Asian Journal of Transfusion Science

: 2008  |  Volume : 2  |  Issue : 1  |  Page : 9--12

Iron status of regular voluntary blood donors

Vilsu I Mahida, Apksha Bhatti, Snehalata C Gupte 
 Surat Raktadan Kendra and Research Centre, Gopipura, Surat -395 001, Gujarat, India

Correspondence Address:
Snehalata C Gupte
Surat Raktadan Kendra and Research Centre, B/h. T. and T.V. Middle School, Gopipura, Surat - 395 001, Gujarat


Background: Our blood bank is a regional blood transfusion centre, which accepts blood only from voluntary donors. Aim: The aim is to study iron status of regular voluntary donors who donated their blood at least twice in a year. Materials and Methods: Prior to blood donation, blood samples of 220 male and 30 female voluntary donors were collected. Control included 100 each male and female healthy individuals in the 18- to 60-year age group, who never donated blood and did not have any chronic infection. In the study and control groups, about 10% subjects consumed non-vegetarian diet. After investigation, 85 males and 56 females having haemoglobin (Hb) levels above 12.5 g/dl were selected as controls. Donors were divided into ≤10, 11-20, 21-50 and >50 blood donation categories. Majority of the donors in >50 donation category donated blood four times in a year, whereas the remaining donors donated two to three times per year. Haematological parameters were measured on fully automatic haematology analyzer, serum iron and total iron-binding capacity (TIBC) by biochemical methods, ferritin using ELISA kits and transferrin using immunoturbidometry kits. Iron/TIBC ratio 100 gave percentage of transferrin saturation value. Statistical Analysis: Statistical evaluation was done by mean, standard deviation, pair t -test, χ2 and anova ( F -test). Results: Preliminary analysis revealed that there was no significant difference in the iron profile of vegetarian and non-vegetarian subjects or controls and the donors donating <20 times. Significant increase or decrease was observed in mean values of various haematological and iron parameters in donors who donated blood for >20 times ( P < 0.001), compared to controls. Anaemia, iron deficiency and depletion of iron stores were more prevalent in female donors ( P < 0.05) compared to males and especially in those male donors who donated their blood for more than 20 times. Conclusion: Regular voluntary blood donors should receive iron supplementation to prevent iron deficiency and depletion in iron stores.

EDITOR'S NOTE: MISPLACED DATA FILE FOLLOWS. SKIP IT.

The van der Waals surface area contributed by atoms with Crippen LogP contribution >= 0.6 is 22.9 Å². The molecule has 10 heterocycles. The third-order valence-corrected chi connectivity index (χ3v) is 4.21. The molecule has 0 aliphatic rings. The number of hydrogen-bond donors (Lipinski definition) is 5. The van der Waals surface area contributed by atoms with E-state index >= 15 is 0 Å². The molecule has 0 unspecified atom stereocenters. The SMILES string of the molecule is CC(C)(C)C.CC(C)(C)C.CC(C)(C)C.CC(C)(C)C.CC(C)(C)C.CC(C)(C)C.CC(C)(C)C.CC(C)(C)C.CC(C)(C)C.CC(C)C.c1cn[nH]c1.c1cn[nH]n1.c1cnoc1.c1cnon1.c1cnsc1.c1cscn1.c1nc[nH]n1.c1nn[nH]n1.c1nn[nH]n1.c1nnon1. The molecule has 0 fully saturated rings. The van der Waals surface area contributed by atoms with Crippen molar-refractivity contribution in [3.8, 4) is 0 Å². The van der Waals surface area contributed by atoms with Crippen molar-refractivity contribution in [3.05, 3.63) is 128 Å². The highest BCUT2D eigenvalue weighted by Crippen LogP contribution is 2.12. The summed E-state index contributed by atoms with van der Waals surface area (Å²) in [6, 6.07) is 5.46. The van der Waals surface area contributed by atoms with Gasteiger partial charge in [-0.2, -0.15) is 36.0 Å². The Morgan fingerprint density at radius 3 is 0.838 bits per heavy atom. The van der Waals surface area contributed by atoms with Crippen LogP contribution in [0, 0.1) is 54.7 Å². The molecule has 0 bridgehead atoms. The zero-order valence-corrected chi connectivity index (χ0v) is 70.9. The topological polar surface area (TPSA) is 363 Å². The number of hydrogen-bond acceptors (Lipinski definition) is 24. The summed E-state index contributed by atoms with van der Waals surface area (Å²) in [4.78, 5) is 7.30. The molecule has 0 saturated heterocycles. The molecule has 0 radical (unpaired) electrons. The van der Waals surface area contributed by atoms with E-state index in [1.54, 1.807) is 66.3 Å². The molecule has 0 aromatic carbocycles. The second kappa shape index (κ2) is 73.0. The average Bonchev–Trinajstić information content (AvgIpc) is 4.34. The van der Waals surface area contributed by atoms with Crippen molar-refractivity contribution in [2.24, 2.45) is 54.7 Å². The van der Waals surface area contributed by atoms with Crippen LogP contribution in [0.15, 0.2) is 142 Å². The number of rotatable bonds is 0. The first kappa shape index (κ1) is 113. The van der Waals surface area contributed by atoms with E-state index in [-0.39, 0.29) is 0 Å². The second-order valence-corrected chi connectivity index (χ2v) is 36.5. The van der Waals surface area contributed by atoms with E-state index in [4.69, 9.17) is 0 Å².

How to cite this article:
Mahida VI, Bhatti A, Gupte SC. Iron status of regular voluntary blood donors.Asian J Transfus Sci 2008;2:9-12

How to cite this URL:
Mahida VI, Bhatti A, Gupte SC. Iron status of regular voluntary blood donors. Asian J Transfus Sci [serial online] 2008 [cited 2021 Jun 22 ];2:9-12
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Full Text


After donation of 450 ml of blood, a male donor loses 242 17 mg and a female 217 11 mg of iron. [1] The loss is quickly made up by mobilizing the iron stores in the form of ferritin followed by replenishing the iron stores, if the diet is adequate. As iron stores decrease, iron absorption increases. [2]

Earlier study [3] in India has reported that 73.8% of professional blood donors are anaemic. Several reports [4],[5],[6] in the literature have shown that blood donation has significant influence on iron stores of voluntary blood donors.

Present study has determined the iron profile of regular voluntary blood donors to evaluate their iron status.

 Materials and Methods

Before starting the study, approval of the Institutional Ethics Committee was obtained. Informed consent was taken from the blood donors and control group for their willingness to participate in the study. Proformas were filled to get the information regarding age, sex, weight and dietary habits, past and present illness, infections, etc. Subjects receiving iron therapy were not included in this study. Blood donors were recruited as per the rules stipulated by the Drugs Controller of India. By medical interview and clinical examination, donors having chronic infections were excluded. Our donors belonged to a middle-class or higher middle-class group and consumed good diet. Prior to blood donation, regular voluntary donor's (a person who has donated blood at least twice in a year) blood samples were collected in plain and EDTA vials. Donors did not donate the blood if the haemoglobin (Hb) concentration was below 12.5 g/dl. The donors were classified into four groups as per number of previous blood donations, i.e. ≤10, 11-20, 21-50 and >50.

Control group consisted healthy individuals in the age group of 18-60 years, who did not have any acute or chronic infection and never donated blood. The blood was collected in camps organized with the help of community leaders for our other project on "Iron profile of the population". After completion of laboratory studies, the individuals having [7] Serum ferritin was estimated using Radim enzyme linked immunosorbent assay kit, whereas transferrin concentration was determined by immunoturbidometric method using DiaSys kit. Transferrin measurement was carried out only on 86 samples, because initially we did not include this parameter in the study. The transferrin saturation value was calculated by the following formula:


The mean and standard deviation (SD) values were calculated on microsoft excel. The pair t-test and χ2 were employed to evaluate statistical significance. [8] The F-value was calculated by anova test used for the comparison of multiple means with unequal sample sizes. [8] The P-value below 0.05 was considered significant.